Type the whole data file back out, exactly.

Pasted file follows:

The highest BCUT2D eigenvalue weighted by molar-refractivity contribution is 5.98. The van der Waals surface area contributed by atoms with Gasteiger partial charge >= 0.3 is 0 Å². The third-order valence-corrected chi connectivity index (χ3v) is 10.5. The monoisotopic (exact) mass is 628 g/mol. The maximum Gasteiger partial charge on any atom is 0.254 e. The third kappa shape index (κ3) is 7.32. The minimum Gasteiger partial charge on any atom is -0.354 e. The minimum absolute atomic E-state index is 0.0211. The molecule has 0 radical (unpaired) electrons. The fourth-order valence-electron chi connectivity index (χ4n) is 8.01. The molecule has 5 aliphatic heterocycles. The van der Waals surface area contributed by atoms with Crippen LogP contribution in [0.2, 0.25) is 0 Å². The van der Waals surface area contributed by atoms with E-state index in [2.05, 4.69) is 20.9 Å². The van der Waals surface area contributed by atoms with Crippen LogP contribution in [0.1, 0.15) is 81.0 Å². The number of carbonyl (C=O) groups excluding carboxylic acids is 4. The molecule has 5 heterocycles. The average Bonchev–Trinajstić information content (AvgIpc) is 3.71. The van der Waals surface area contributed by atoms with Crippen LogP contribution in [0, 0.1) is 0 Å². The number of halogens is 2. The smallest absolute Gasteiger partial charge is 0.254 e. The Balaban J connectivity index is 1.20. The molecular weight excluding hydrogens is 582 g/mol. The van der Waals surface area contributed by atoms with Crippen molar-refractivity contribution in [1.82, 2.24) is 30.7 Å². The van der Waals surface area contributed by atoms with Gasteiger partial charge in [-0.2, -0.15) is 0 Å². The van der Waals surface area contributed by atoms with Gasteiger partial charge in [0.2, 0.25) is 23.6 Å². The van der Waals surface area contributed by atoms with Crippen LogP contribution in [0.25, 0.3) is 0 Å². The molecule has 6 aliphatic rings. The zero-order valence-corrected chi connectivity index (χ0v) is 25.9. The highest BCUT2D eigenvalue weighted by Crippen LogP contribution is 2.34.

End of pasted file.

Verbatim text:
The highest BCUT2D eigenvalue weighted by molar-refractivity contribution is 5.98. The van der Waals surface area contributed by atoms with Gasteiger partial charge >= 0.3 is 0 Å². The third-order valence-corrected chi connectivity index (χ3v) is 10.5. The monoisotopic (exact) mass is 628 g/mol. The maximum Gasteiger partial charge on any atom is 0.254 e. The third kappa shape index (κ3) is 7.32. The minimum Gasteiger partial charge on any atom is -0.354 e. The minimum absolute atomic E-state index is 0.0211. The molecule has 0 radical (unpaired) electrons. The fourth-order valence-electron chi connectivity index (χ4n) is 8.01. The molecule has 5 aliphatic heterocycles. The van der Waals surface area contributed by atoms with Crippen LogP contribution in [0.2, 0.25) is 0 Å². The van der Waals surface area contributed by atoms with E-state index in [2.05, 4.69) is 20.9 Å². The van der Waals surface area contributed by atoms with Crippen LogP contribution in [0.1, 0.15) is 81.0 Å². The number of carbonyl (C=O) groups excluding carboxylic acids is 4. The molecule has 5 heterocycles. The average Bonchev–Trinajstić information content (AvgIpc) is 3.71. The van der Waals surface area contributed by atoms with Crippen LogP contribution in [0, 0.1) is 0 Å². The number of halogens is 2. The smallest absolute Gasteiger partial charge is 0.254 e. The Balaban J connectivity index is 1.20. The molecular weight excluding hydrogens is 582 g/mol. The van der Waals surface area contributed by atoms with Crippen molar-refractivity contribution in [1.82, 2.24) is 30.7 Å². The van der Waals surface area contributed by atoms with Gasteiger partial charge in [-0.2, -0.15) is 0 Å². The van der Waals surface area contributed by atoms with Gasteiger partial charge in [0.2, 0.25) is 23.6 Å². The van der Waals surface area contributed by atoms with Crippen LogP contribution in [0.25, 0.3) is 0 Å². The molecule has 6 aliphatic rings. The zero-order valence-corrected chi connectivity index (χ0v) is 25.9. The highest BCUT2D eigenvalue weighted by Crippen LogP contribution is 2.34.